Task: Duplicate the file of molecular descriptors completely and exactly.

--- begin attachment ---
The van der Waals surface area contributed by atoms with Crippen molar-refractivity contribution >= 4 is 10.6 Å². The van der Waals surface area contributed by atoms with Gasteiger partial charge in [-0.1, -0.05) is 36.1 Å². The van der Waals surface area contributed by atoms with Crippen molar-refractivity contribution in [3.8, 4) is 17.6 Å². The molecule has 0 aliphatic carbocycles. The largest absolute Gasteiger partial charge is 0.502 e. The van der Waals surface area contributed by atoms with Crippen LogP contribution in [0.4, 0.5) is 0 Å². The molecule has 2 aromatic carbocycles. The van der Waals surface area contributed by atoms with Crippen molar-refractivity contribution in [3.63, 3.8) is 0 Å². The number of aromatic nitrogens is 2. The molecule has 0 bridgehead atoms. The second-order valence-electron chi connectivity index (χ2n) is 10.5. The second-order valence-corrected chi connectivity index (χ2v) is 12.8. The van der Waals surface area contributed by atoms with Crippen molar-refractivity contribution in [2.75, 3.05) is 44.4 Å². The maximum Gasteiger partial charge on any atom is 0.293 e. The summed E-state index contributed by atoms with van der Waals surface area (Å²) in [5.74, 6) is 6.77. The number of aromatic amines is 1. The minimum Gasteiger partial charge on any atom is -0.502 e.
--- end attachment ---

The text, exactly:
The van der Waals surface area contributed by atoms with Crippen molar-refractivity contribution >= 4 is 10.6 Å². The van der Waals surface area contributed by atoms with Gasteiger partial charge in [-0.1, -0.05) is 36.1 Å². The van der Waals surface area contributed by atoms with Crippen molar-refractivity contribution in [3.8, 4) is 17.6 Å². The molecule has 0 aliphatic carbocycles. The largest absolute Gasteiger partial charge is 0.502 e. The van der Waals surface area contributed by atoms with Crippen LogP contribution in [0.4, 0.5) is 0 Å². The molecule has 2 aromatic carbocycles. The van der Waals surface area contributed by atoms with Crippen molar-refractivity contribution in [3.63, 3.8) is 0 Å². The number of aromatic nitrogens is 2. The molecule has 0 bridgehead atoms. The second-order valence-electron chi connectivity index (χ2n) is 10.5. The second-order valence-corrected chi connectivity index (χ2v) is 12.8. The van der Waals surface area contributed by atoms with Crippen molar-refractivity contribution in [2.75, 3.05) is 44.4 Å². The maximum Gasteiger partial charge on any atom is 0.293 e. The summed E-state index contributed by atoms with van der Waals surface area (Å²) in [5.74, 6) is 6.77. The number of aromatic amines is 1. The minimum Gasteiger partial charge on any atom is -0.502 e.